For two weeks in July, journal Staff Writer Greg Miller toured the destruction zone in Sri Lanka and India. While experts have predicted that hundreds of thousands of survivors will suffer from depression, post-traumatic stress disorder and other long-term mental health problems, Miller discovered that many people in the region also have shown remarkable resilience. He also found that the massive international effort to provide "psychosocial aid" has had its share of problems.
In an interview, he describes travels among the survivors and teams of mental health workers-and the human repercussions of the disaster.
Miller discovered that many people in Sri Lanka and on the East Coast of India are doing better than might be expected. Many apparently are bolstered by the strong family and community ties common in Asian cultures; some may have been inured to a life of severe hardship even before the deadly 26 December earthquake off the coast of Indonesia.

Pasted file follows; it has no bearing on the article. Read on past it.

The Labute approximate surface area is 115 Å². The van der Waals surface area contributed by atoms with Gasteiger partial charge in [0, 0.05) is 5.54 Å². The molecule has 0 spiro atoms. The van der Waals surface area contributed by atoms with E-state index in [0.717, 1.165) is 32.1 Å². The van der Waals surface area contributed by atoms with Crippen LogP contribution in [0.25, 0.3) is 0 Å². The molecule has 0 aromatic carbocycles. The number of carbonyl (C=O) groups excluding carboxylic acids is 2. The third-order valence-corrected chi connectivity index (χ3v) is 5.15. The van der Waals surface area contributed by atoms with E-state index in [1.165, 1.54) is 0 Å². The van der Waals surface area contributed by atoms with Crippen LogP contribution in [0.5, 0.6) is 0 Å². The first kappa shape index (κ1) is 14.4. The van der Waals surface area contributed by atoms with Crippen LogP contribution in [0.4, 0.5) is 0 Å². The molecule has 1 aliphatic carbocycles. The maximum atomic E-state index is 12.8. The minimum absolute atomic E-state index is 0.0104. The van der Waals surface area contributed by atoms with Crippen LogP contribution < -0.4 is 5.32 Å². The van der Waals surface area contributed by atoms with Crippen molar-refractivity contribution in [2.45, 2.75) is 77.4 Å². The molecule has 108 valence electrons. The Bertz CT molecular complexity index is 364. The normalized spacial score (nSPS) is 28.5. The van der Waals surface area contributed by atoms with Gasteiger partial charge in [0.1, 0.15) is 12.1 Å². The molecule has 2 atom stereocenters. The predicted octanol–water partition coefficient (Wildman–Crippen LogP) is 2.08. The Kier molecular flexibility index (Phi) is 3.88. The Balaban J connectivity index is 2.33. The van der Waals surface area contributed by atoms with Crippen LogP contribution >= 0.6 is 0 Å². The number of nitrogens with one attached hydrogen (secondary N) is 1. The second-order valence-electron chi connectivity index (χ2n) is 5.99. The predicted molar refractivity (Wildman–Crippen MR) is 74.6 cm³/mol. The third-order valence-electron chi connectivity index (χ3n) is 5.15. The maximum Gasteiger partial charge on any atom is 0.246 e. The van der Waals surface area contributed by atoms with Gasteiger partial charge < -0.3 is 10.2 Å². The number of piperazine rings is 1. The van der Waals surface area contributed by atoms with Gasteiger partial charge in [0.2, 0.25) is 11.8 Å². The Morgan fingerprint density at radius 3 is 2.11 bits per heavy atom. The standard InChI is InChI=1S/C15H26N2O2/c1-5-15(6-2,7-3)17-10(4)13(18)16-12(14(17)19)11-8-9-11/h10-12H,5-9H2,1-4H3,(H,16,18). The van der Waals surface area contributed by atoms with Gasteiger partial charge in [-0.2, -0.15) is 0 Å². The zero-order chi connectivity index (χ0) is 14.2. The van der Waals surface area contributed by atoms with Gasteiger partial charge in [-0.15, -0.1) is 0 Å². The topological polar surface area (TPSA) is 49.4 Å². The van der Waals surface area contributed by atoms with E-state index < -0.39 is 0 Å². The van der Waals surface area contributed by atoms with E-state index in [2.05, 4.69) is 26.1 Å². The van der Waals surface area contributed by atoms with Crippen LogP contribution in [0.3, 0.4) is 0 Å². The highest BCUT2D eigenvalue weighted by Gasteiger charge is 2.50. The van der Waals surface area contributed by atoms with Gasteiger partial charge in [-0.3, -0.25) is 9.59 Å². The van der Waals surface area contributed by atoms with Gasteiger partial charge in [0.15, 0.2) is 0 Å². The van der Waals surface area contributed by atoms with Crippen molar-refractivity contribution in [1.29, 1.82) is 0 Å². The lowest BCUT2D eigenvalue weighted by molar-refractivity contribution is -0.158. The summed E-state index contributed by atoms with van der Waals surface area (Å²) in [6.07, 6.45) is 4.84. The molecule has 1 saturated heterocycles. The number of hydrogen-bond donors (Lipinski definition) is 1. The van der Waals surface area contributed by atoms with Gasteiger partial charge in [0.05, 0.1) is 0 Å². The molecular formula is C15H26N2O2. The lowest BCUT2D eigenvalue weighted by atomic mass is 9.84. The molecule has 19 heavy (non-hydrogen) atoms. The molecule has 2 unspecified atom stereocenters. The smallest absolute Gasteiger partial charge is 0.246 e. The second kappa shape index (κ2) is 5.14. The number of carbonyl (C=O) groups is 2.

But people in South Asia almost never speak of sadness or mental anguish, many psychiatrists working in the area told him. Instead, they complain of aches, pains and discomforts that have no apparent physical cause. Even if the symptoms are masked, one therapist said, many people living in the camps are suffering from mental problems-and many could benefit from counseling or medication.
Yet Western-style therapy is a foreign concept in many of the hardest hit areas, and the massive international effort to provide "psychosocial" aid has had its share of problems. The situation highlights the need for more research on what interventions are most important for psy